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dc.contributor.advisorHemenway, Arna
dc.contributor.authorChen, Grace
dc.contributor.otherBaylor University.en_US
dc.date.accessioned2021-08-24T13:01:51Z
dc.date.available2021-08-24T13:01:51Z
dc.date.copyright2021
dc.date.issued2021-08-24
dc.identifier.urihttps://hdl.handle.net/2104/11527
dc.description.abstractFan studies and transformative fiction studies are still relatively new areas of scholarship. Fan studies also lacks focus on transformative fiction (“fanfiction”) of stories with transcultural roots, such as anime and manga fanfiction. Finally, although existing fan scholarship studies fanfiction from several perspectives—including areas such as English and communications, anthropology and ethnography, media, film, and television, psychology, and law (Hellekson and Busse)—there is focus on fanfiction’s past and present, rather than its future. In this project, I write long-form fanfiction that transforms two anime and manga franchises (Haruichi Furudate’s "Haikyuu!!" and Kyoto Animation’s "Violet Evergarden") and use the work as material to bind into a case-bound, hardcover book. In doing so, I argue for fanfiction’s right to existence in a permanent, physical form, in opposition to its current, ephemeral existence online, thus preserving fanfiction’s transcultural, queer feminist, and folkloric nature.en_US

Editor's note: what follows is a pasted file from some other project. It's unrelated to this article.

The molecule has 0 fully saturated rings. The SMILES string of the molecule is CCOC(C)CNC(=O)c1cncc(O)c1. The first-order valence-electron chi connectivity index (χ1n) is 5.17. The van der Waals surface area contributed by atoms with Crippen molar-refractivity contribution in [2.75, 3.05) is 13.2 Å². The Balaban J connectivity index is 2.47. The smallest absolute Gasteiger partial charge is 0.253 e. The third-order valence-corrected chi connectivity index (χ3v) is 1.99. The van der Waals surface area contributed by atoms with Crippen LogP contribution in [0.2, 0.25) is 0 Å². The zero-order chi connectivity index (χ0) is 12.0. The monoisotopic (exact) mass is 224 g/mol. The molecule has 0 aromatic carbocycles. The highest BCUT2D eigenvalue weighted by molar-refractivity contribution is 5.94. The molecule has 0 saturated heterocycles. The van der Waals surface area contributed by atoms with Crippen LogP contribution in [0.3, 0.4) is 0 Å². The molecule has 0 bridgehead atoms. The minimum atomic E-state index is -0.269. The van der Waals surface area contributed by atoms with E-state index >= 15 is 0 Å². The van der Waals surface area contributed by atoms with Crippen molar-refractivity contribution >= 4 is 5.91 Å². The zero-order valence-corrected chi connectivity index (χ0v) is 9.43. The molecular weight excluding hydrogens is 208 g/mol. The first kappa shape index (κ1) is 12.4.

dc.language.isoenen_US
dc.rightsBaylor University projects are protected by copyright. They may be viewed from this source for any purpose, but reproduction or distribution in any format is prohibited without written permission. Contact libraryquestions@baylor.edu for inquiries about permission.en_US
dc.titleThe Slow Burn that Lasts Forever: Bookbinding Transformative Fictionen_US
dc.typeThesisen_US
dc.rights.accessrightsWorldwide accessen_US
dc.contributor.departmentUniversity Scholars.en_US


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